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NEW YORK, NY — Celebrating the opening of its sixty-ninth exhibition season, Art at the Institute is delighted to announce In the Presence of Time Passing, an exhibition of land and seascape paintings by Armine Bozhko, a Long Island-based artist of Ukrainian and Armenian descent. These works examine the intensity with which the artist embraces the dichotomies between beginning and end, observation and memory, and representation and abstraction. This is Armine Bozhko’s first solo show with the Ukrainian Institute of America. The exhibition will be on view from September 14 through November 5, 2023. An opening reception for the artist will be held on Thursday, September 14 from 6:00 to 8:00pm.
One moment Armine Bozhko seems an abstract painter uniquely attuned to the physical world and another she seems an observational painter with an uncanny command of the abstract elements of painting. Her shapes and gestures are evocative, remaining faithful to the specificity of light and place. She paints light as if in desirous pursuit of its textures and temperatures. These pictures do not illustrate or describe light, they enact its imperious, changeful presence from a moment’s notice and over time—an important ingredient in her work—affording her headroom to invent and make new discoveries.
Her land and sea images manipulate space as if it were pure mass, or massive simplicity. Yet, Bozhko pays particular attention to natural and architectonic motifs and to the transmutation of nature’s colors, which take on a second nature, quite their own. Her love for the physical world is inseparable from the provocations of memory. Remembrance and mood may intensify an image in the making, but they also destabilize it. She uses color expressively, not semiotically, or as an index of historical precedents. She uses paint to express the sublime, not to illustrate an idea.
The painting process for Bozhko is marked by an internalized inquisitiveness of memory retrieval and invention. Instead of wrestling down subjects into forms, the viewer is treated to a passionate coaxing of forms into existence. A kind of painterly rhetoric emerges from her imagery following the artist’s familiar motifs through their formal changes—the adjusted luminosities of color, the quivering tensions of volume and space, the contraction and expansion of objects in their fields. She accomplishes all this without sacrificing her love for paint’s materiality, its pliant and sensual body. Both medium and the formal and idiosyncratic properties of paint and nature are joined in a union over which the artist presides.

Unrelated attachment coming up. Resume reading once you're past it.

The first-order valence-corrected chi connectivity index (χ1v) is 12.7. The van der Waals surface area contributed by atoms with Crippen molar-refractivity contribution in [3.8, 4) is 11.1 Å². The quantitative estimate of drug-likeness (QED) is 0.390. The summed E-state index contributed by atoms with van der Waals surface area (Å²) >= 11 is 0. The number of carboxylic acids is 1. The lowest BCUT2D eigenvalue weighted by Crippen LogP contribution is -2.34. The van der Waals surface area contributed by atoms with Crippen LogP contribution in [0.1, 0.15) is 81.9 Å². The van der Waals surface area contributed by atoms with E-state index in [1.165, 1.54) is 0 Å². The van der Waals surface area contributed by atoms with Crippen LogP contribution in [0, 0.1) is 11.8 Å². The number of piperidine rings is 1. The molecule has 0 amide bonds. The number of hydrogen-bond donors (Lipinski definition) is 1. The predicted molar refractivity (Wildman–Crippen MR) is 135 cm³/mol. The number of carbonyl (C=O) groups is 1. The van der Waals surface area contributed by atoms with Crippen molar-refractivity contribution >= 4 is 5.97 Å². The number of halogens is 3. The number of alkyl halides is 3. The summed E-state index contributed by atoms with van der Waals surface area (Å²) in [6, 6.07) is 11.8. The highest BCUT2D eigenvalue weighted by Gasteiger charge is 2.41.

Noted art historian Halyna Kostiuk has stated, “Bozhko’s paintings are characterized by a unique pictorial freedom, in which color is a decisive factor: to what extent to be in the objective world and to what extent in the abstract. This freedom is especially impressive to viewers, who can effortlessly either single out objects in compositions or dissolve in color planes … At the same time as intellectual tasks performed by [means of] color in Bozhko’s works—the development of content, plastic solutions and mood—they are extremely sensual and tactile. [This] sensuality is inherent in both warm and cold tones and does not need help from the texture; the colors themselves, due to their saturation, greater or lesser intensity, evoke strong feelings [of] elation, joy, sadness, hope, and love.”
Armine Bozhko was born in Kyiv, Ukraine in 1977 to a Ukrainian-Armenian family. She studied at and graduated from the Taras Shevchenko State Art School (1995) and the National Academy of Visual Arts and Architecture, Department of Monumental Painting (BFA, 2021; MFA, 2024). In 2002, she became a full member of the National Union of Artists of Ukraine and a member of the Armenian Artists Union. In 2006, she was awarded the Gaude Polognia Scholarship (Ministry of Culture and National Heritage of the Republic of Poland) for study at the Jan Matejko Academy of Fine Arts (Krakow, Poland) and later continued studio art practice at Portland State University (Portland OR). She participated in multiple art fairs among them Art Market Hamptons, Red Dot Miami, Art Expo New York, and Reno Tahoe International Art Show. Recent solo exhibitions were held at KUMF Gallery (Toronto, Ontario) and George Billis Gallery (New York). The artist is represented by George Billis Gallery (Fair-field, CT; Los Angeles, CA; New York, NY), Art Me Gallery (Kyiv, Ukraine) and Design Domaine Gallery (Spring Lake, NJ). Her works are included in private collections in Armenia, Canada, France, Georgia, Italy, Norway, Poland, Ukraine, and the United States. Armine Bozhko works on the North Shore of Long Island where she lives with her husband and two sons.
About Art at the Institute
Celebrating its sixty-ninth year of activity, Art at the Institute is the visual arts programming division of the Ukrainian Institute of America. Since its establishment in 1955, Art at the Institute organizes projects and exhibitions with the aim of providing postwar and contemporary Ukrainian artists a platform for their creative output, presenting it to the broader public on New York’s Museum Mile. These heritage programs include exhibitions of traditional, modern and contemporary art, and topical stagings that have become well-received landmark events.
Exhibition hours: Thursday to Sunday, 12:00–6:00pm, or by appointment.
Image: Armine Bozhko, Evening, 2023, oil on canvas, 48 x 60 inches
For further information and media inquiries: Please contact Andrew Horodysky at (212) 288-8660 or email@example.com.
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